CSI reflects the emergence of DNA evidence as a powerful tool since it first appeared in American criminal courts in the late 1980s. With DNA and other formidable forensic techniques on our side, little could escape our scientific police work. In this new world, in which science could tell us definitively that the police had the right guy, with a probability of millions or even billions to one, the game had changed for good. The “just the facts, ma’am” approach of Sergeant Joe Friday, and the slow and inexact old-school ways that might or might not turn up evidence, began to seem like quaint relics of a bygone era. Sure, some real-world police protested that CSI raised unrealistic public expectations of both forensic science and the police, but CSI simply put a drama-worthy sheen on the way that police departments liked to portray themselves in the age of DNA: using the best of what science had to offer to construct air-tight criminal cases. Police frequently announced that they had used DNA to catch guilty people, sometimes for crimes far in the past, attracting wide public notice and bolstering law enforcement’s science-based image. With headlines like “State, City Police Laud Increase in Arrests Using DNA” in Baltimore, “Georgia DNA Solves 1,500 Cases” in Atlanta, “DNA Databanks Allow Police to Solve at Least Four Murders” in Memphis, and “With Added Lab Staff, DNA Tests Resolve String of Old Killings” in Milwaukee, the direction and approach of police work now seem woven together with the latest scientific advancements. Science has given police and prosecutors an enormous, unbeatable advantage.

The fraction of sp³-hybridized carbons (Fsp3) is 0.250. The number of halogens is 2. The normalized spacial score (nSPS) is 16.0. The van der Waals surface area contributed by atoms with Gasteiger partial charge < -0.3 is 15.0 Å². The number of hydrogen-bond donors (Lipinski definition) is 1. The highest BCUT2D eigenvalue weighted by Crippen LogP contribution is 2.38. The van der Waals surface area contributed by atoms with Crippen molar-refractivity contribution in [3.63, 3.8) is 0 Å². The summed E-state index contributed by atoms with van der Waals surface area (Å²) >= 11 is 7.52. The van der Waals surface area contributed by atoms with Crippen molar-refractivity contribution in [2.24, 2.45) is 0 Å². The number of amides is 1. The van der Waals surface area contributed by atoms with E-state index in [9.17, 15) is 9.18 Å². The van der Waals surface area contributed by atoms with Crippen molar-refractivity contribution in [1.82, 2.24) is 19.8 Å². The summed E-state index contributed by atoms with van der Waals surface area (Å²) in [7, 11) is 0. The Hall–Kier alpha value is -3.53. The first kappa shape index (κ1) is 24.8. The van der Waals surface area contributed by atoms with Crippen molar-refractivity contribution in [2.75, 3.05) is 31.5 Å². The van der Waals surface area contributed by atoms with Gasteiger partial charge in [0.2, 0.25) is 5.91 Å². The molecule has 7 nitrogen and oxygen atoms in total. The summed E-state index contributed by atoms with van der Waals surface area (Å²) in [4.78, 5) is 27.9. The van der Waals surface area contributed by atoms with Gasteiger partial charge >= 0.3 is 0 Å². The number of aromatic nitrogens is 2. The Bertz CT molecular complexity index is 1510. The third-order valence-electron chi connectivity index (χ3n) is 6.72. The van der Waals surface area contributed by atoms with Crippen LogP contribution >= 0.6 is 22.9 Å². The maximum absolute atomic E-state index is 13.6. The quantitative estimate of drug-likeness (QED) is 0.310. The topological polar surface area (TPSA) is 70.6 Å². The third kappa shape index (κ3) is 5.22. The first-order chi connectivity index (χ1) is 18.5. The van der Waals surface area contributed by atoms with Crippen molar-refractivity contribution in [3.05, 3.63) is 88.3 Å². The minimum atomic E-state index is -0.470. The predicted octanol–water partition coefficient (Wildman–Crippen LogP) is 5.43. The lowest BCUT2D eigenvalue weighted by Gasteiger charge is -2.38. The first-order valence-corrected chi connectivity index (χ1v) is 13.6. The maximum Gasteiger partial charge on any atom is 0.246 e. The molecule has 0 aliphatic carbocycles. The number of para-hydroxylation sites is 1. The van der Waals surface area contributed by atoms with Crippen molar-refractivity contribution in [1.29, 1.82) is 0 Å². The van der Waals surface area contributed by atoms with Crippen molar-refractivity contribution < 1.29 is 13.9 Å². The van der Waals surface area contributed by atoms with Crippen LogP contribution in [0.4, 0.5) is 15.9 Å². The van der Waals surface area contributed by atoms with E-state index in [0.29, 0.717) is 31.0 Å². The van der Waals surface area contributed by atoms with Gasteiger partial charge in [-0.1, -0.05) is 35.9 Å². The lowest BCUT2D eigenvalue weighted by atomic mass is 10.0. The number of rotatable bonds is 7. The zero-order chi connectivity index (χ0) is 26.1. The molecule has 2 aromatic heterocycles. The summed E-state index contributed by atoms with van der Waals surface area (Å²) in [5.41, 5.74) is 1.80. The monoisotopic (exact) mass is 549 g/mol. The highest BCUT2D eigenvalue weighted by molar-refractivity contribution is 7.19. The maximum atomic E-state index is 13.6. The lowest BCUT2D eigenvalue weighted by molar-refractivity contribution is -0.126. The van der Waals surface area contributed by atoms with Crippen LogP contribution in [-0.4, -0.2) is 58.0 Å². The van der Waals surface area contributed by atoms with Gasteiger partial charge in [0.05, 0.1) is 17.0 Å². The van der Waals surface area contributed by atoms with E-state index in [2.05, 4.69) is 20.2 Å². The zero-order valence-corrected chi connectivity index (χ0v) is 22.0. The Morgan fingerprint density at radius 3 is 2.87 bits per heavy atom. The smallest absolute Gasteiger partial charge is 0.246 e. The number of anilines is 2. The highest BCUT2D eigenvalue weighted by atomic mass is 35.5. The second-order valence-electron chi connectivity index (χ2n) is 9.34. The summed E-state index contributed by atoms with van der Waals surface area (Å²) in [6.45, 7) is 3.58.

But this all-too-common view of modern police work using science to move into a gleaming, high-tech future turns out to be a myth. When we strip away the veneer of television drama and the news stories about how DNA has helped police catch another killer or rapist, the real picture concerning law enforcement and science actually looks much different. With the exception of DNA (and then, only sometimes), most of our police and prosecutorial agencies do not welcome the findings of science; they do not rush to incorporate the latest scientific advances into their work. On the contrary, most police departments and prosecutor’s offices resist what science has to say about how police investigate crimes. The best, most rigorous scientific findings do not form the foundation for the way most police departments collect evidence, the way they test it, or the way they draw conclusions from it. Similarly, most prosecutors have not insisted upon evidence collected by methods that comply with the latest scientific findings in order to assure that they have the most accurate evidence to use in court. Like police, most prosecutors have resisted. And this resistance comes despite a nearly twenty year drumbeat of exonerations: people wrongly convicted based on standard police practices, but proven irrefutably innocent based on DNA evidence. These DNA exonerations, now numbering more than 250 nationwide, prove that traditional techniques of eyewitness identification, suspect interrogation, and forensic testing contain fundamental flaws that have resulted in miscarriages of justice.